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Glinda Comparison Essay

Throughout your academic career, you'll be asked to write papers in which you compare and contrast two things: two texts, two theories, two historical figures, two scientific processes, and so on. "Classic" compare-and-contrast papers, in which you weight A and B equally, may be about two similar things that have crucial differences (two pesticides with different effects on the environment) or two similar things that have crucial differences, yet turn out to have surprising commonalities (two politicians with vastly different world views who voice unexpectedly similar perspectives on sexual harassment).

In the "lens" (or "keyhole") comparison, in which you weight A less heavily than B, you use A as a lens through which to view B. Just as looking through a pair of glasses changes the way you see an object, using A as a framework for understanding B changes the way you see B. Lens comparisons are useful for illuminating, critiquing, or challenging the stability of a thing that, before the analysis, seemed perfectly understood. Often, lens comparisons take time into account: earlier texts, events, or historical figures may illuminate later ones, and vice versa.

Faced with a daunting list of seemingly unrelated similarities and differences, you may feel confused about how to construct a paper that isn't just a mechanical exercise in which you first state all the features that A and B have in common, and then state all the ways in which A and B are different. Predictably, the thesis of such a paper is usually an assertion that A and B are very similar yet not so similar after all. To write a good compare-and-contrast paper, you must take your raw data—the similarities and differences you've observed—and make them cohere into a meaningful argument. Here are the five elements required.

Frame of Reference. This is the context within which you place the two things you plan to compare and contrast; it is the umbrella under which you have grouped them. The frame of reference may consist of an idea, theme, question, problem, or theory; a group of similar things from which you extract two for special attention; biographical or historical information. The best frames of reference are constructed from specific sources rather than your own thoughts or observations. Thus, in a paper comparing how two writers redefine social norms of masculinity, you would be better off quoting a sociologist on the topic of masculinity than spinning out potentially banal-sounding theories of your own. Most assignments tell you exactly what the frame of reference should be, and most courses supply sources for constructing it. If you encounter an assignment that fails to provide a frame of reference, you must come up with one on your own. A paper without such a context would have no angle on the material, no focus or frame for the writer to propose a meaningful argument.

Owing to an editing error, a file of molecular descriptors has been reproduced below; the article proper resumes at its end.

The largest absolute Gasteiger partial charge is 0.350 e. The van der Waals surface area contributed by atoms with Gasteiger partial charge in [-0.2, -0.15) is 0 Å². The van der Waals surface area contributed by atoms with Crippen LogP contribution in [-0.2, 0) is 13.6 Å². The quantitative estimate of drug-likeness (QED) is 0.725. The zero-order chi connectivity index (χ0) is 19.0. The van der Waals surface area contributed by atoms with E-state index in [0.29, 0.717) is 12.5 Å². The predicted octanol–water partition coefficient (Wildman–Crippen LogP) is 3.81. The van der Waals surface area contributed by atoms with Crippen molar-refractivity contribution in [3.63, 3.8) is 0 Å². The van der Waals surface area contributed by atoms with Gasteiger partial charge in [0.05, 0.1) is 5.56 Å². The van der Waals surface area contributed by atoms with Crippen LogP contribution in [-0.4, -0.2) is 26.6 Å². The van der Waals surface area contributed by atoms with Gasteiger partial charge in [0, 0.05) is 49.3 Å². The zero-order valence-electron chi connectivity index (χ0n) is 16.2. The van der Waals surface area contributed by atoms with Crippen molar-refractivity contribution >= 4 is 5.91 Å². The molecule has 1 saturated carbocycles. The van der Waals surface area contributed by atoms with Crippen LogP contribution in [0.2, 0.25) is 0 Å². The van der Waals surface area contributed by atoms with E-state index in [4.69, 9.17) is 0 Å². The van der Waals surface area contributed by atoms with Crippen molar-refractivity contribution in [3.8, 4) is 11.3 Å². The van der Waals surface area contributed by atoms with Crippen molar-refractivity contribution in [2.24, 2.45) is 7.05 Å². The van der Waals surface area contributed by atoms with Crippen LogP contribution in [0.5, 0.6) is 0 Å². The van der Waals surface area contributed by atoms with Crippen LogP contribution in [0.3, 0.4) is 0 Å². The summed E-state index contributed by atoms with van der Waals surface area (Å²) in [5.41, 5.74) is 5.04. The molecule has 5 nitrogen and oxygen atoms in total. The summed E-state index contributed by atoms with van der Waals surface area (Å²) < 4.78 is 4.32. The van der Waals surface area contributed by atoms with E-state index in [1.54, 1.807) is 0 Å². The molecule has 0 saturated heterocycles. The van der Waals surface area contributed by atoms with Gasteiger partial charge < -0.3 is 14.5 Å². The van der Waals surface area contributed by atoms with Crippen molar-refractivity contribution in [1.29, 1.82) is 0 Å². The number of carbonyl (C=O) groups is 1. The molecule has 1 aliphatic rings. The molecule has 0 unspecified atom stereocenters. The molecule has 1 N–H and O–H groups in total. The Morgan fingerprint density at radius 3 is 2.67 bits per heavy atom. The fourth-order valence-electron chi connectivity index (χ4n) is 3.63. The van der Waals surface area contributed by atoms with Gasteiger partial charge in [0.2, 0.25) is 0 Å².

Grounds for Comparison. Let's say you're writing a paper on global food distribution, and you've chosen to compare apples and oranges. Why these particular fruits? Why not pears and bananas? The rationale behind your choice, the grounds for comparison, lets your reader know why your choice is deliberate and meaningful, not random. For instance, in a paper asking how the "discourse of domesticity" has been used in the abortion debate, the grounds for comparison are obvious; the issue has two conflicting sides, pro-choice and pro-life. In a paper comparing the effects of acid rain on two forest sites, your choice of sites is less obvious. A paper focusing on similarly aged forest stands in Maine and the Catskills will be set up differently from one comparing a new forest stand in the White Mountains with an old forest in the same region. You need to indicate the reasoning behind your choice.

Thesis. The grounds for comparison anticipates the comparative nature of your thesis. As in any argumentative paper, your thesis statement will convey the gist of your argument, which necessarily follows from your frame of reference. But in a compare-and-contrast, the thesis depends on how the two things you've chosen to compare actually relate to one another. Do they extend, corroborate, complicate, contradict, correct, or debate one another? In the most common compare-and-contrast paper—one focusing on differences—you can indicate the precise relationship between A and B by using the word "whereas" in your thesis:

Whereas Camus perceives ideology as secondary to the need to address a specific historical moment of colonialism, Fanon perceives a revolutionary ideology as the impetus to reshape Algeria's history in a direction toward independence.

Whether your paper focuses primarily on difference or similarity, you need to make the relationship between A and B clear in your thesis. This relationship is at the heart of any compare-and-contrast paper.